Architecture's Bridge to Ballpark Memories

April 07, 1991|By ROSLYN A. MAZER

As we Orioles fans contemplate our good fortune at Memoria Stadium tomorrow, we should be grateful for the lucky bounce that will also guarantee our continued baseball pleasure at Camden Yards next year.

Not everyone is so fortunate.

In their first shaky season in the big leagues, Houston baseball fans poured into the first domed stadium in April, 1965 to watch President Lyndon Johnson throw out the first pitch. But a structure which Houston parvenu Judge Roy Mark Hofheinz promised would create a perfectly controlled environment and "grandeur . . . for the bleacher fan and the country club member" had skylights which nearly blinded its outfielders.

A $20,000 coat of acrylic paint diffused the sunlight, but wilted, then killed off the Tifway Bermuda grass imported from Georgia. Judge Hofheinz ordered the dead grass to be painted green. When this, too, failed to yield a permanent solution, a three-eights-inch carpet called "Astroturf" replaced the grass in 1966.

One can appreciate the frustration of Houston fans, one of whom, writer Larry McMurtry, said the Astrodome looked like "the working end of a gigantic roll-on deodorant."

Houstonians and their comrades-in-suffering under domes in Minneapolis, Seattle and Toronto continue to pay the awful price which has inspired the rebirth of the old-time ballpark tradition in Baltimore. Instead of domes which require engineers to compute the hazards of rapid body heat build up, the visionaries at Camden Yards are putting scale models into wind tunnels and water tanks to replicate the flight of a batted ball between 7:00 p.m. and 11:00 p.m. with a prevailing wind blowing from the northwest, from 51 hit directions and five "launch angles."

Instead of the mind-numbing hum of scrubbers and filters keeping the air perfectly cooled to 72 degrees, Baltimore's lucky fans who brave the sunshine, fresh air and cool breezes will be treated to reduced foul ball territory (meaning fewer foul-ball outs and more exciting moments) and back-to-back bullpens three feet above field level so we can see who is warming up.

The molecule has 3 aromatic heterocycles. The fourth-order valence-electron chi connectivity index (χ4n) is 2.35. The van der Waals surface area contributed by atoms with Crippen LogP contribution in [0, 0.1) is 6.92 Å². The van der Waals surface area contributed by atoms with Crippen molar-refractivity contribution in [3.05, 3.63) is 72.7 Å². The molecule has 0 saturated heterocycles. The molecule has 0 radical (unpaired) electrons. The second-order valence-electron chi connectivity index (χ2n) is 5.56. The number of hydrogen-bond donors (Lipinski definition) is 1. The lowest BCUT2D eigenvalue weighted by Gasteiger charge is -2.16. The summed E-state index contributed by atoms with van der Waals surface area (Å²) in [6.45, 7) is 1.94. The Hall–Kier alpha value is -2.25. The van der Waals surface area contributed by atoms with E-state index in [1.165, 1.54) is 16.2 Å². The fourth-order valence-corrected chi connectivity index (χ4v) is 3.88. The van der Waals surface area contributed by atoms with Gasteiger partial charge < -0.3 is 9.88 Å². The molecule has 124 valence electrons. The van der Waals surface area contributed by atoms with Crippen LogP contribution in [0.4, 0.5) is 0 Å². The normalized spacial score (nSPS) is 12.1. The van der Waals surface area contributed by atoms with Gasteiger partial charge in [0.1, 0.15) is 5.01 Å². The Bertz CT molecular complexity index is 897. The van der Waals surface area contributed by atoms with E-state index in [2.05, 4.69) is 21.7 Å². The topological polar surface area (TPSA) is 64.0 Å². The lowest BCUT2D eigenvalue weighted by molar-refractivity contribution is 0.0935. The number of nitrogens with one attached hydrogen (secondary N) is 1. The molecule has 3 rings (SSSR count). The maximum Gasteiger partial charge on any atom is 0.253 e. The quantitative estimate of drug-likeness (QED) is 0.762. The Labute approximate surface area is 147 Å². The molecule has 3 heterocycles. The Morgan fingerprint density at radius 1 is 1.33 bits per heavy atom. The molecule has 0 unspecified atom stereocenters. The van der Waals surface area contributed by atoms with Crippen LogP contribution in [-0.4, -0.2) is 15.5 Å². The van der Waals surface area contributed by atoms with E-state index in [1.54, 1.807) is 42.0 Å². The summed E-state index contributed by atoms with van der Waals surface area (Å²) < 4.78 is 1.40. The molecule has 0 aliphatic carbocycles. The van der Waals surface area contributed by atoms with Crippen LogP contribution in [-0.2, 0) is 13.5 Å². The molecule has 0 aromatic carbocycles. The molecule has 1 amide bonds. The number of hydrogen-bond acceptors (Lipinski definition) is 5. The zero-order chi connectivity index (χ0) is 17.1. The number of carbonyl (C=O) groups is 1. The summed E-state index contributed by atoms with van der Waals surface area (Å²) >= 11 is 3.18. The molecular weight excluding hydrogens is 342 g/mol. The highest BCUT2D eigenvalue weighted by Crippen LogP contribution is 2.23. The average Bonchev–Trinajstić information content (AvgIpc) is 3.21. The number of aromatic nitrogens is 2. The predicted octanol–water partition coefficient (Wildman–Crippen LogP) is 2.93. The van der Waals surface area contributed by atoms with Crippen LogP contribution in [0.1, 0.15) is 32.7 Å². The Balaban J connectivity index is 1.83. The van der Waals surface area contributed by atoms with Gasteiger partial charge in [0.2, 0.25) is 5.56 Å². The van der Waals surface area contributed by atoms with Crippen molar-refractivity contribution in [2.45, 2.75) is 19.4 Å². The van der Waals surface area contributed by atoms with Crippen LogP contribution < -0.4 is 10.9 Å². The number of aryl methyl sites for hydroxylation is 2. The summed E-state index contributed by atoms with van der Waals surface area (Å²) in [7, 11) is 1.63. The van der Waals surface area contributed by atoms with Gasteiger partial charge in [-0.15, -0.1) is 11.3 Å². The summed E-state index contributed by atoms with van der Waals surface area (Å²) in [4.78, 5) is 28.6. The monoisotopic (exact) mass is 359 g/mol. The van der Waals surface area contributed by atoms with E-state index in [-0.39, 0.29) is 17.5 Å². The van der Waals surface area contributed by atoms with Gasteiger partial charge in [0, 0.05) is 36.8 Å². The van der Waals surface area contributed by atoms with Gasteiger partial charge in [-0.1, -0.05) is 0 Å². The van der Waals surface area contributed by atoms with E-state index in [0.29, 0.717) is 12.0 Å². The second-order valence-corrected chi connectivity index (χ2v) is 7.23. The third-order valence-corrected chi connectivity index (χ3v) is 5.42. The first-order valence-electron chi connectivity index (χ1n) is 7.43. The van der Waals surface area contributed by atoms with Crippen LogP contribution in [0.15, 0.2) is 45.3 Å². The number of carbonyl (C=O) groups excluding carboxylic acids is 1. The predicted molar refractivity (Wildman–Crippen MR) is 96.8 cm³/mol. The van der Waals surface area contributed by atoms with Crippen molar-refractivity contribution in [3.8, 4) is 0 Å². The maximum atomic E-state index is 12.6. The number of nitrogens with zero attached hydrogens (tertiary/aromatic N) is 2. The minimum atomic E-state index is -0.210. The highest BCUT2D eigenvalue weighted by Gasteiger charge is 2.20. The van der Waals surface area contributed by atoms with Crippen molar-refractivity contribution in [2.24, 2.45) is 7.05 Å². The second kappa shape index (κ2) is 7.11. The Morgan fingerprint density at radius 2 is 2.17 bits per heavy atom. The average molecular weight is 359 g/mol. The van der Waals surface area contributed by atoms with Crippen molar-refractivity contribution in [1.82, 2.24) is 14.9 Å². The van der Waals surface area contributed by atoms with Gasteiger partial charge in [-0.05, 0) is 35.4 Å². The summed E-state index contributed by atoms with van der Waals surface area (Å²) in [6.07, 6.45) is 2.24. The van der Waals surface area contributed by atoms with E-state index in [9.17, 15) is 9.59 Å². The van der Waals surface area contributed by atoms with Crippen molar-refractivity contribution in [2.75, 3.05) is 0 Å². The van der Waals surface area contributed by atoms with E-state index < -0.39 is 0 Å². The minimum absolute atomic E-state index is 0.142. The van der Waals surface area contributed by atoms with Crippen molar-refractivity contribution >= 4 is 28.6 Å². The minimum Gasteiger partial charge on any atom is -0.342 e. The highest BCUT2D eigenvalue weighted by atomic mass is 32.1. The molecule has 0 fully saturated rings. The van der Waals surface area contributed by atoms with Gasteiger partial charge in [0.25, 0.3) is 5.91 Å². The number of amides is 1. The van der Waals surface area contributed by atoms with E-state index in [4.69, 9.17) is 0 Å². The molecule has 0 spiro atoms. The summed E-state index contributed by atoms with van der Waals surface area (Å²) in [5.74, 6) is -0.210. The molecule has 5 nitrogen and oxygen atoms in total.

The ballpark at Camden Yards promises to bring full circle the uneven march toward architectural enhancement of baseball's pleasures. Manufactured nostalgia. A refurbished B&O train station and warehouse -- landmarks preserved and integrated into a design which will instantly identify this place as Baltimore's place for baseball.

A gently sloped upper deck, roomy seats, adequate parking facilities, soothing green steel beams instead of massive concrete -- all will contribute to unmediated baseball pleasure for fans and players.

But a fan is tethered to a ballpark in a hundred ways through the years, making the prospect of a forced exit a bit unsettling.

The second of two daughters in a family with no sons, I was a Colts and Orioles fan from the start, finding sports to be a wonderful way to share an afternoon with my father. His soul seemed bonded more to football than baseball; I have vivid memories of him pounding the walls in despair at our Rockfield Avenue house when Johnny Unitas fumbled a rain-slick football on the ten-yard line, with a minute to go in a 1966 game against Green Bay, costing the Colts the Western Conference title. The primal chant, "Kill, Bubba, Kill," still echoes whenever I'm in the upper deck at the stadium.

My lifelong passion for baseball emerged in 1966, when Frank and Brooks Robinson, Jim Palmer and Paul Blair were my teen-age heroes. I attended my first World Series game that year. The rush of anticipation jogging up the ramp at Memorial Stadium was rewarded with Frank Robinson's solo home run off Don Drysdale in the fourth inning, clinching the series, 4-0, against the Dodgers on October 9.

A 1967 graduate of Western High School (the last year of Western's downtown campus), I remember leaning out of the windows overlooking Howard and Centre streets with my friends during the World Series parade. Baseball's offerings and coming of age in a downtown, urban setting happily merged when I was seventeen.

For the last 25 years, my baseball connections have been richer and more complicated. I now live and practice law in Washington, but attend as many as 30 home games and listen always, with humble and riveted gratitude, to Jon Miller's exceptional radio tutorials.

Even when I'm not in Baltimore -- at spring training in Florida, an Orioles road game in Detroit, the heartbreaking season closer in Toronto in 1989 or a charming Carolina League All Star game in Durham Park -- each new chapter in my baseball education provokes a ready comparison to this familiar place.

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